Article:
In my experience, it was important to step back from some of my responsibilities at Electric Tobacconist. It was mad of me to have believed I could be part of every decision, interact daily with every member of staff and maintain two websites. The solution was to give staff more autonomy. This allowed both me and my staff to focus on our strengths. I might be running an e-cigarette business, but some of my staff have an incredible working knowledge of electronic cigarettes, so it makes sense for them to focus on the products and me to focus on aspects I’m best at, like SEO optimisation.

Providing staff with more autonomy can also act as a form of motivation. It can make employees feel more involved in the business, which results in them being more emotionally connected to their work. By empowering them in this way, we can provide our employees with a chance to achieve a sustainable form of motivation that can provide long term benefits to their productivity. This form of intrinsic motivation can also help to increase staff retention rates — something all businesses (regardless of size) want to improve.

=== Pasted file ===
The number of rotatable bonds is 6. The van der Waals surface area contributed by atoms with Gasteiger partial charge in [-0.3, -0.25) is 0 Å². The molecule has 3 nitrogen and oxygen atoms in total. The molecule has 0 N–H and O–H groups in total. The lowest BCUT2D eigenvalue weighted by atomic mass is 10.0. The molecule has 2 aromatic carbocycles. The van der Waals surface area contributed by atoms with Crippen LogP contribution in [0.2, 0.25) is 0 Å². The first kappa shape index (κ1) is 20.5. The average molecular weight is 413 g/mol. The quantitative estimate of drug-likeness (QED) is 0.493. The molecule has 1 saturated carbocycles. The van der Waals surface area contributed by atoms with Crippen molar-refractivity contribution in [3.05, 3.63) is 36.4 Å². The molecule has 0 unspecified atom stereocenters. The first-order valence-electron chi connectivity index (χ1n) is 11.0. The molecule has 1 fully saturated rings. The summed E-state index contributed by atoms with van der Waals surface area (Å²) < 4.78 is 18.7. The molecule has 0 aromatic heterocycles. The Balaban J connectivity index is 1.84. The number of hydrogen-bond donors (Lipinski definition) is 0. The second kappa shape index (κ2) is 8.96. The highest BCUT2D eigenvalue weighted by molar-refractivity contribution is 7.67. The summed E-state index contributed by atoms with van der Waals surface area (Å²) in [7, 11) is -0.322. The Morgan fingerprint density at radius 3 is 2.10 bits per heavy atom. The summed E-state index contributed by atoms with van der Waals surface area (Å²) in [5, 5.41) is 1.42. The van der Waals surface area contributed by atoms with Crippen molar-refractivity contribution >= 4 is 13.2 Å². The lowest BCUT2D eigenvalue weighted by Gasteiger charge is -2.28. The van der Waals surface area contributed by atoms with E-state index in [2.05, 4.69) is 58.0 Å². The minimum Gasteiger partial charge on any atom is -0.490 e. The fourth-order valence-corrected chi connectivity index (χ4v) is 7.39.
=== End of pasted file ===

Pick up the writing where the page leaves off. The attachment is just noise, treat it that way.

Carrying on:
So, just remember that the type of motivation required depends on who you are trying to motivate and why you are trying to motivate them. Distinguishing between short-term motivation and long-term motivation is a key skill in this area, as is developing a working understanding of your staff’s emotional, physical and financial needs.

Keep in mind the importance of your limited resources. Maintaining a consistently efficient and reliable team will result in a healthy bottom line and the confidence to take advantage of any opportunities that come your way.

Further Reading from Skills You Need

The Skills You Need Guide to Self-Employment and Running Your Own Business

The Skills You Need Guide to Self-Employment and
Running Your Own Business

If you are thinking about running your own business, or already do so, but feel that you need some guidance, then this eBook is for you. It takes you through self-employment in easy steps, helping you to ensure that your business has more chance of success.

The Skills You Need Guide to Self-Employment and Running Your Own Business is the guide no new or aspiring entrepreneur can afford to be without!

Based on our popular self-employment and entrepreneurship content.

About the Author

Pascal Culverhouse is the founder and CEO of Electric Tobacconist Ltd. Having worked his way up to becoming the UK’s most popular electronic cigarette retailer, his eCommerce business now sells electronic cigarettes on two continents!